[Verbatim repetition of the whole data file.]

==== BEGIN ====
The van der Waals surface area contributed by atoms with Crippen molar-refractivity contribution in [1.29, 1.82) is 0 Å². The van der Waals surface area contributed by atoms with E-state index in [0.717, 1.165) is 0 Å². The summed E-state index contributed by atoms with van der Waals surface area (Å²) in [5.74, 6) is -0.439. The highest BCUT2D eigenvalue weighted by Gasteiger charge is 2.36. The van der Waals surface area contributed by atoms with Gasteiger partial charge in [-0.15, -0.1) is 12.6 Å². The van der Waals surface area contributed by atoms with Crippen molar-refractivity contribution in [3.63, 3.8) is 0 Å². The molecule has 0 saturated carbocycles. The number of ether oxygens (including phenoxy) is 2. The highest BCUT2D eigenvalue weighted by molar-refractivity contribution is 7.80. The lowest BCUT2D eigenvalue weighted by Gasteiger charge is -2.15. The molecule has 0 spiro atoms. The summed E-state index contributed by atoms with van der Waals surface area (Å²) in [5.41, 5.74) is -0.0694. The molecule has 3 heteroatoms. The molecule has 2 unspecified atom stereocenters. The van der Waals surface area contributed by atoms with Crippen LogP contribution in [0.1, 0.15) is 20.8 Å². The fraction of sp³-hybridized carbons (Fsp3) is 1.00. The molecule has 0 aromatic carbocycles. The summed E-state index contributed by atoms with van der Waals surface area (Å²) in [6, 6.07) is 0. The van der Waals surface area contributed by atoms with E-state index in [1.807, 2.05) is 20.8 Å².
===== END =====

The van der Waals surface area contributed by atoms with Crippen molar-refractivity contribution in [1.29, 1.82) is 0 Å². The van der Waals surface area contributed by atoms with E-state index in [0.717, 1.165) is 0 Å². The summed E-state index contributed by atoms with van der Waals surface area (Å²) in [5.74, 6) is -0.439. The highest BCUT2D eigenvalue weighted by Gasteiger charge is 2.36. The van der Waals surface area contributed by atoms with Gasteiger partial charge in [-0.15, -0.1) is 12.6 Å². The van der Waals surface area contributed by atoms with Crippen molar-refractivity contribution in [3.63, 3.8) is 0 Å². The molecule has 0 saturated carbocycles. The number of ether oxygens (including phenoxy) is 2. The highest BCUT2D eigenvalue weighted by molar-refractivity contribution is 7.80. The lowest BCUT2D eigenvalue weighted by Gasteiger charge is -2.15. The molecule has 0 spiro atoms. The summed E-state index contributed by atoms with van der Waals surface area (Å²) in [5.41, 5.74) is -0.0694. The molecule has 3 heteroatoms. The molecule has 2 unspecified atom stereocenters. The van der Waals surface area contributed by atoms with Crippen LogP contribution in [0.1, 0.15) is 20.8 Å². The fraction of sp³-hybridized carbons (Fsp3) is 1.00. The molecule has 0 aromatic carbocycles. The summed E-state index contributed by atoms with van der Waals surface area (Å²) in [6, 6.07) is 0. The van der Waals surface area contributed by atoms with E-state index in [1.807, 2.05) is 20.8 Å².